One reason many people in the Mokena area create estate plans is to reduce the amount of conflict that may occur between their family members after they die. They believe they only need to create wills. There are other estate planning documents they should consider using to protect their estates and prevent disputes.
In many areas of Illinois, the typical family is blended. That is, there are exes, stepparents, stepchildren, step-grandparents and the like. Each blended family is unique, but many have specific estate planning considerations that may not apply to "traditional" families.
If you are a young professional, your days are no doubt very full. You are focused on your career, you enjoy time with your friends and you are into experiencing what life has to offer in terms of new people, places and things. If the subject of estate planning comes up at any point, you probably brush it aside, figuring you should not have to think about it for many years yet.
Estate planning consists of more than just creating a will. In fact, a will often is not sufficient for all your estate needs. When it comes to protecting and distributing your assets, you should consider establishing a trust instead.
A person’s will typically does not come to light until his death. Sometimes, beneficiaries are not aware of the contents and are surprised by the division of the estate. When the assets are not divided as expected, it can make the heirs wonder if they should contest the will.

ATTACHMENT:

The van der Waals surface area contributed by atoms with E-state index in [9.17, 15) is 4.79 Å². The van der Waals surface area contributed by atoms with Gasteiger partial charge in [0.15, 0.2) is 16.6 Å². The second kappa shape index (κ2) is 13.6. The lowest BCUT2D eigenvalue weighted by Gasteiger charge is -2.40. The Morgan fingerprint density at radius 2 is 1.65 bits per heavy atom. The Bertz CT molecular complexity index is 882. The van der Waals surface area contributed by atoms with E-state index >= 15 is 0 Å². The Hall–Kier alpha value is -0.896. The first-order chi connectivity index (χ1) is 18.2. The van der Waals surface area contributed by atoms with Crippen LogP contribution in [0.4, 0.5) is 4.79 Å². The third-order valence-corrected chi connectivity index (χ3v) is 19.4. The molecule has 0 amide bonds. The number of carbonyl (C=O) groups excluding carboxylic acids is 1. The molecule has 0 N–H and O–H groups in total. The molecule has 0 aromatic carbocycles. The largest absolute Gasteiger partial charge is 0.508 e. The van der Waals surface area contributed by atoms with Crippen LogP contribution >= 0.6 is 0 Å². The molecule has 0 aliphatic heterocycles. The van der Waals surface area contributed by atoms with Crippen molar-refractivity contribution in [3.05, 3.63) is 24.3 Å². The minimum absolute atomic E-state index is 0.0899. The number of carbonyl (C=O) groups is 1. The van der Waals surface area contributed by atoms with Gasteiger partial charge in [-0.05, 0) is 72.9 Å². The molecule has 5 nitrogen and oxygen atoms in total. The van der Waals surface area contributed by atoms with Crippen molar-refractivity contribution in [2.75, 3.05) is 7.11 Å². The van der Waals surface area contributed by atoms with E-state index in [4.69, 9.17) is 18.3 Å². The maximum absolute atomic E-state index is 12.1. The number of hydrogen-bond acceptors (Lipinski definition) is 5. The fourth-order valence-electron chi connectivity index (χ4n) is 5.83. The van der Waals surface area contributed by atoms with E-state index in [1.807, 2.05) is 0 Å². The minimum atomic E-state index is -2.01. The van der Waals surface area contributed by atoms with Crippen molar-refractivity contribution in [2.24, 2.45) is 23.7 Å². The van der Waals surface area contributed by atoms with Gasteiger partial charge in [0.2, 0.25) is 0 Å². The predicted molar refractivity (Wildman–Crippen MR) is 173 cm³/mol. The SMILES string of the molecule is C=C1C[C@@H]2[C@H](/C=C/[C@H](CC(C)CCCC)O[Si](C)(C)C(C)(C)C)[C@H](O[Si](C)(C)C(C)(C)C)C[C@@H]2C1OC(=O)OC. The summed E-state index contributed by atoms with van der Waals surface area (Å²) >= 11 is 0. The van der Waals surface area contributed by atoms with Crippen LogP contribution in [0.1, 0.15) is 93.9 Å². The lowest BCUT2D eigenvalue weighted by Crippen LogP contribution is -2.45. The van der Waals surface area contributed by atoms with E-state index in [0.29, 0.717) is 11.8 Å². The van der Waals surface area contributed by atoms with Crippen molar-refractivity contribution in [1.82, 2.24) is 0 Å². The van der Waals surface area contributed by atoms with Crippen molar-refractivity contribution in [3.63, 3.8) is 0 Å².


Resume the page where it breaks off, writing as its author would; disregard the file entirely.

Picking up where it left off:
Testamentary capacity constitutes one of the basic requirements for the validity of a will. Often, heirs or beneficiaries unhappy with a will's provisions consider challenging the will by alleging the testator lacked proper capacity. Illinois law and case history offers some guidelines for the definition and proof of incapacity that could invalidate a will.
Undue influence constitutes one of the grounds to set aside a will or some of its provisions under Illinois law. Claiming undue influence means alleging that the contents of a will were the result of undue influence by another person rather than of the testator's own intentions.
Every now and then the media jumps on stories of family battles that have erupted after a celebrity passes away with no estate plan in place. Not only relatives fight in court over how the celebrity’s assets should be distributed, but often claims from purported relatives who want a piece of the pie. In normal life, it may not be as likely for strangers to try to tap into a probate estate. However, minimizing disputes among loved ones is an important process that estate planning is intended to provide.